Thanks for the additional comments. Both of these issues concern the content of the site, which is my responsibility instead of my designer's.

I agree that a very wide screen will show the limitations of the graphic header. We didn't plan for more than 1280 at this time, mostly because fewer than 1% of my visitors use such a screen size, and the larger graphic would slow down the page for everyone else. I'll consult my designer for ideas on how to handle that situation, though.

I do understand the reasoning for the fixed width screens. However, there is an equally valid reason for using fluid width screens, which are indeed more difficult to do correctly. Considering that many "Big Name" sites use fluid width screens, it seemed to be a good way to go. Personally, I think that most 'professional' web designers use fixed width simply because it's easier, but I'm not here to debate that point. Your point about the issues involved with larger screen sizes has been heard and accepted.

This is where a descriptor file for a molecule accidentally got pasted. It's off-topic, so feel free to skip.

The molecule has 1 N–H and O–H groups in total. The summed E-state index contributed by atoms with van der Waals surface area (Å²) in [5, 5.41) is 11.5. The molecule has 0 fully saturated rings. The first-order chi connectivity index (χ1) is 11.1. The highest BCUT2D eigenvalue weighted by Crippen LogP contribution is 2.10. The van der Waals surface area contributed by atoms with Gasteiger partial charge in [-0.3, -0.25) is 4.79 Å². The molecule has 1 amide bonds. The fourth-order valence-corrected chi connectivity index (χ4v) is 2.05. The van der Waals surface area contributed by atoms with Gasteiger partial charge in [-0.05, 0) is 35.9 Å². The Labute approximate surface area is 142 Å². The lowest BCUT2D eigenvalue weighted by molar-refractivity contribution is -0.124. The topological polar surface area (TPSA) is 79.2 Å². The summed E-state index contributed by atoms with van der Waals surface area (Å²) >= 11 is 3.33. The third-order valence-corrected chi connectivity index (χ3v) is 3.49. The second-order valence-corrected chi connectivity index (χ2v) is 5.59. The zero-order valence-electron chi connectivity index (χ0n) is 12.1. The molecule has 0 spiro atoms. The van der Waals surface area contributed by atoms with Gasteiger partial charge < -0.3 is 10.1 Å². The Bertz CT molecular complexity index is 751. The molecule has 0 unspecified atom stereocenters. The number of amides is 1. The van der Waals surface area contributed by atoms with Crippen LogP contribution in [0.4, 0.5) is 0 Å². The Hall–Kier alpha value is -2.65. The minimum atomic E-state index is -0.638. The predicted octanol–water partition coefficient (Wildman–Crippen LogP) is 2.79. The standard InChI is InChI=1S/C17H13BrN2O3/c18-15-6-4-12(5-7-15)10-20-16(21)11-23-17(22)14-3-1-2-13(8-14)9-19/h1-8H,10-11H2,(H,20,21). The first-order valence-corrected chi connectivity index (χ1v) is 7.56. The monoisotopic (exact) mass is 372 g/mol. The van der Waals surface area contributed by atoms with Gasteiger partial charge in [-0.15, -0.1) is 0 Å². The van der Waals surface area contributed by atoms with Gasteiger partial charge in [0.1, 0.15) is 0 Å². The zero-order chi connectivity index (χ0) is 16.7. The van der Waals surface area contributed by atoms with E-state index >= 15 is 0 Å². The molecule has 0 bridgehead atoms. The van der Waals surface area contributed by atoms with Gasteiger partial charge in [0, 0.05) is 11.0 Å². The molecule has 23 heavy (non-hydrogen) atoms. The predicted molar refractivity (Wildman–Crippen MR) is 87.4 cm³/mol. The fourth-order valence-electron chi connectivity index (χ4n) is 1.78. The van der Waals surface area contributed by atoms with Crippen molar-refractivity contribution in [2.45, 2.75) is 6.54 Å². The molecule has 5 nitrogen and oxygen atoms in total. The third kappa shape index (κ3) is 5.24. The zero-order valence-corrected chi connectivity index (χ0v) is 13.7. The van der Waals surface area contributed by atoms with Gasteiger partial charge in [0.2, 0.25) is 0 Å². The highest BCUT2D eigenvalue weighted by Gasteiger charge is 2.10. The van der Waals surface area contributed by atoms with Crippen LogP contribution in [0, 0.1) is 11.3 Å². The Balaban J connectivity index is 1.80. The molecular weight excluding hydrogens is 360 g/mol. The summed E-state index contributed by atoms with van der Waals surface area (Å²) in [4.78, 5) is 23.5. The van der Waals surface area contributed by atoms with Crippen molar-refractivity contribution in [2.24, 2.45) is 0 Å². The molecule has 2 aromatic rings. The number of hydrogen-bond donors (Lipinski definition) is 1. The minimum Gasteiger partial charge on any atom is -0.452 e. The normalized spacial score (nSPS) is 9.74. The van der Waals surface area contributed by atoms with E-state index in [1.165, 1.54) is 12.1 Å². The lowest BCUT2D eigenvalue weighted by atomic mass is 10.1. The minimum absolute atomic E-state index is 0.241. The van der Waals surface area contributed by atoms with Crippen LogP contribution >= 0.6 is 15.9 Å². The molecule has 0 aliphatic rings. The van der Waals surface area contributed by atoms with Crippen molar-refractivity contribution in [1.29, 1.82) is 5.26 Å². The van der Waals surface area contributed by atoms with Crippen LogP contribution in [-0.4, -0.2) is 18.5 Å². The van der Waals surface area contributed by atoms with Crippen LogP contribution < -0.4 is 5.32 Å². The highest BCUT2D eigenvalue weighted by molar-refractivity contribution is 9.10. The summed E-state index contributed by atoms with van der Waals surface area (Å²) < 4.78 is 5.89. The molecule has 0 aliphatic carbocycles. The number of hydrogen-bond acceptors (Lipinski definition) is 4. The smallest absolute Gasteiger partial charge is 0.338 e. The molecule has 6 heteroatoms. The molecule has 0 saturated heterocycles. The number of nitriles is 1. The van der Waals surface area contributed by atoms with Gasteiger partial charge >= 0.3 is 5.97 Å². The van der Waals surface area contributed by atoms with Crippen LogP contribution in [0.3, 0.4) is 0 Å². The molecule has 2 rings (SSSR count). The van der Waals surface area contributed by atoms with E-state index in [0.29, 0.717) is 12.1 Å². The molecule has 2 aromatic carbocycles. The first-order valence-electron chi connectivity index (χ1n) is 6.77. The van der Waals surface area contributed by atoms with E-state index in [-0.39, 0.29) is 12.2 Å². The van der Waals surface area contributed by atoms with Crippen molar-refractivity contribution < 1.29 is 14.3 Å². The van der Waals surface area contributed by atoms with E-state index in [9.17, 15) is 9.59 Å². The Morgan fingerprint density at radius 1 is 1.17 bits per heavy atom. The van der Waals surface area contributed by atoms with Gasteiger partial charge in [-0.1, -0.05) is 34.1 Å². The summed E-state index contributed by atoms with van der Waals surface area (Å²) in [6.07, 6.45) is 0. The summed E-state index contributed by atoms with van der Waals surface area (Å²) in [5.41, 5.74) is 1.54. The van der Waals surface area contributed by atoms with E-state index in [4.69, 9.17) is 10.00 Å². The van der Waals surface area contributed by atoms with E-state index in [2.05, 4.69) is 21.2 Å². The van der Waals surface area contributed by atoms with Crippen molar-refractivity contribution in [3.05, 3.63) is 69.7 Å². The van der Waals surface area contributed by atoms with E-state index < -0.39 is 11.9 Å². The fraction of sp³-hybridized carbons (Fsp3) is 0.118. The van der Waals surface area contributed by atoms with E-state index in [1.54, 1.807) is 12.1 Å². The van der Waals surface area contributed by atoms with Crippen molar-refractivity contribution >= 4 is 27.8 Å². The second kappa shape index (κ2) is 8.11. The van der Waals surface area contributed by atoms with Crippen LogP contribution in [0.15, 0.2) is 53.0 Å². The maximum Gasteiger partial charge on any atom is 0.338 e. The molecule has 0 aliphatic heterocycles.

And yes, I do plan to fill in the home page so that there won't be so much empty space, althought that may take a few weeks to get to. I'm juggling a number of projects that have upcoming deadlines. When these are done, I plan to convert the home page into a "squeeze page" that makes an offer for joining the mailing list. All of my free items will become subscriber gifts and removed from the store proper. I'm hoping that this will increase my subscription rate from 4 people per day to 12 or more.

Although I hadn't thought of it before, it might be a good idea for me to have my designer lay out the content pages for me so that they match the overall design. Thanks for helping me realize this.

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Guest devstudent

Good stuff Alan,

I think what you'll find is many big sites you speak of aren't ready to invest the time and expense into updating their site layouts, many I see are still using tables to position content on their web pages for this very reason. Using tables in that way is so 1999 HTML 4.0, but big sites are still using it only because they paid a lot to have it done back in 1999 and aren't ready to reinvest in updating everything so in this particcular case, trying to mimic what you see the big guys doing isn't always applicable.